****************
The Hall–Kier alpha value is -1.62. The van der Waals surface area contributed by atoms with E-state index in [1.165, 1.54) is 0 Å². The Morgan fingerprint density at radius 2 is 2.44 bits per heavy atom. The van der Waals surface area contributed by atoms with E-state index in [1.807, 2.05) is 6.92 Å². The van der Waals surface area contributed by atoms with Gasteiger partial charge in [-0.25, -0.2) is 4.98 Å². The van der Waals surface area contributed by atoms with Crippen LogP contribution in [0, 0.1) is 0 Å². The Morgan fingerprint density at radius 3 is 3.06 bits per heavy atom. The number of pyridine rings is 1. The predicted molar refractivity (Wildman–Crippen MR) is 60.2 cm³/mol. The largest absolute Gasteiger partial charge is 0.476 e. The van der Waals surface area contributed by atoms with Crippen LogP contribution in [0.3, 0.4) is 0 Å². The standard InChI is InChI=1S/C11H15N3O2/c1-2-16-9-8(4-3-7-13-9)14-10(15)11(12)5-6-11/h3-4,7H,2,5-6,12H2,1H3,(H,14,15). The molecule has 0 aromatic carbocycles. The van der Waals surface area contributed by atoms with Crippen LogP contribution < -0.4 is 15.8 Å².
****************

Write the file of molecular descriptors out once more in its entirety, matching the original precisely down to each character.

The Hall–Kier alpha value is -1.62. The van der Waals surface area contributed by atoms with E-state index in [1.165, 1.54) is 0 Å². The Morgan fingerprint density at radius 2 is 2.44 bits per heavy atom. The van der Waals surface area contributed by atoms with E-state index in [1.807, 2.05) is 6.92 Å². The van der Waals surface area contributed by atoms with Gasteiger partial charge in [-0.25, -0.2) is 4.98 Å². The van der Waals surface area contributed by atoms with Crippen LogP contribution in [0, 0.1) is 0 Å². The Morgan fingerprint density at radius 3 is 3.06 bits per heavy atom. The number of pyridine rings is 1. The predicted molar refractivity (Wildman–Crippen MR) is 60.2 cm³/mol. The largest absolute Gasteiger partial charge is 0.476 e. The van der Waals surface area contributed by atoms with Crippen LogP contribution in [0.3, 0.4) is 0 Å². The standard InChI is InChI=1S/C11H15N3O2/c1-2-16-9-8(4-3-7-13-9)14-10(15)11(12)5-6-11/h3-4,7H,2,5-6,12H2,1H3,(H,14,15). The molecule has 0 aromatic carbocycles. The van der Waals surface area contributed by atoms with Crippen LogP contribution < -0.4 is 15.8 Å².